Stega: A Perfect Union
For us, I think we see ourselves doing this because it’s meaningful, it’s impacting, and it’s really personal.

Co-creators, Hasmig Tatiossian and Armen Menechyan channelled their passion for yoga and meditation by creating Stega. Tatiossian and Menechyan chose to move forward with the project to see how it would unfold. They had both long-term and short-term visions, as they knew their purpose. Their intentions were set, and every action executed was based on them. Since they had neither low nor high expectations, they were not likely to be disappointed.

“On a very personal level, it’s to lead a meaningful existence, to chart life in a way that makes sense and is aligned with what I see myself doing. For us, I think we see ourselves doing this because it’s meaningful, it’s impacting, and it’s really personal. The long-term intentions for the project are essentially to brand a wellness campaign nationwide,” says Tatiossian, which starts with yoga and meditation.

Since most individuals don’t make time for themselves and their self-care is neglected, their energy eventually wears out and they suffer from exhaustion. The goal is to eliminate this and help people cultivate inner peace.

“I visited Armenia a year ago. I had just finished my certification for yoga, though I had been practising for many years. When I got here, I wanted to check out the yoga scene and I taught a workshop at Shoonch. I knew that I wanted to return to Armenia, but at that point, I didn’t know how it would happen,” says Menechyan. 

They have gotten positive feedback not only from diaspora Armenians, but also from locals. Tatiossian and Menechyan have also kept a positive attitude towards their project. Since it all leads back to their intentions, they strive to spread loving energy and positivity, because that is who they are and who they aspire to be. 

“If we can put that out in an environment that is so heavily stressed, where people are so quick to become angry, then why not? That is the intention here.”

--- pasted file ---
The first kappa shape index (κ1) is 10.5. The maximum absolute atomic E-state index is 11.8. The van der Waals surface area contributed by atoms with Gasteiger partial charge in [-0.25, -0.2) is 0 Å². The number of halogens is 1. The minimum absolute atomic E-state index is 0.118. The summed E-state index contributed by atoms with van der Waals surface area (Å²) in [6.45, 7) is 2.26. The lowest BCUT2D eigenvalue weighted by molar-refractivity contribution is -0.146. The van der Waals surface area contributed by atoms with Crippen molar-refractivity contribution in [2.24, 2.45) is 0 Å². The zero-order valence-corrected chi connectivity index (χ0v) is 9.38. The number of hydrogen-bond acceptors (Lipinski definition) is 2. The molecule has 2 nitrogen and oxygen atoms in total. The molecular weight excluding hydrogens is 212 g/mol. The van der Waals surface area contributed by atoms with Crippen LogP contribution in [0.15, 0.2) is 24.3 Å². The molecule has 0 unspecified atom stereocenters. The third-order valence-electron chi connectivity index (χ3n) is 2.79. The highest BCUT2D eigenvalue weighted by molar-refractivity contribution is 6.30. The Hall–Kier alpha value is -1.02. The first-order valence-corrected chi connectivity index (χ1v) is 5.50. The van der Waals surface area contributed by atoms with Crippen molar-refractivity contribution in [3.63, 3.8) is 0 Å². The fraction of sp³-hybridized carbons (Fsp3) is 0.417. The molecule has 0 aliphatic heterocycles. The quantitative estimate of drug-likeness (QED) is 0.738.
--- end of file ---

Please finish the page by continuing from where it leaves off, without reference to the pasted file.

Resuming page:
Both creators would love to be changer-makers in Armenia, though they wouldn’t say they’re here because Armenia needs them, as that would imply that it is a one-way relationship.

“I can invest my energy into trying to create some kind of positive social impact in Armenia, but that process of creation -- every single second of that process -- is transforming me. Every day, I will be transformed, so it’s definitely a two-way relationship. Armenia needs me, I need Armenia. I need to be in relationships with those people who help me stay on this path and lead a meaningful life,” says Tatiossian passionately.

“We are not trying to impose and make change if it’s not two-way. There is no imposition of ‘I know something better.’ I don’t,” says Menechyan. Armenia needs them in the sense of belonging, of having a homeland, they claim. Their project can easily be realized in another country. It might be easier elsewhere, but they are here for a reason, and the reason is their roots.

When asked what surprised her most in her time in Armenia, Tatiossian says: “I surprised myself, I think. I thought that I had done a lot of inner work to cultivate acceptance of people, and I am quite accepting, but Armenia challenges me in this regard, especially in the first few weeks. Because there are different elements of the culture that seem harsh to me, like some behavior patterns that are negative, it’s been a challenge for me not to immediately criticize and be judgemental, even in the privacy of my own mind. This was my biggest surprise, I thought I was past this point, but I’m not. We all have something to work on,” she says with a smile.

“Every time we get into  a taxi cab, we enter with smiles, laughter, with greetings, and it completely changes the dynamic of people who might be talking in an angry tone without even realizing it. Since we’ve been using cabs often, we’ve noticed the impact of a positive approach with drivers. It goes such a long way,” according to Armen. “I learned that one situation, one incident, can actually make you want to remember how to be kind and compassionate over again. We all have that, it’s part of our human nature. Things can easily agitate us, and we can forget that we have compassion. One incident can actually change that.”

Not only are Hasmig and Armen project partners, but they’re also best friends. They always remind themselves not to forget their friendship and still laugh. They wouldn’t change any decision they have made about being here. Their past experiences have brought them to be very prepared for the project, which includes a lot of decision making on a daily basis. For Armen, the greatest joy is teaching to this very group of people, as he grows with every class he teaches. As for Hasmig, having meaningful interactions, deeply touching one anothers’ lives, is at the heart of Stega.

Posted byRima Yeghiazarian
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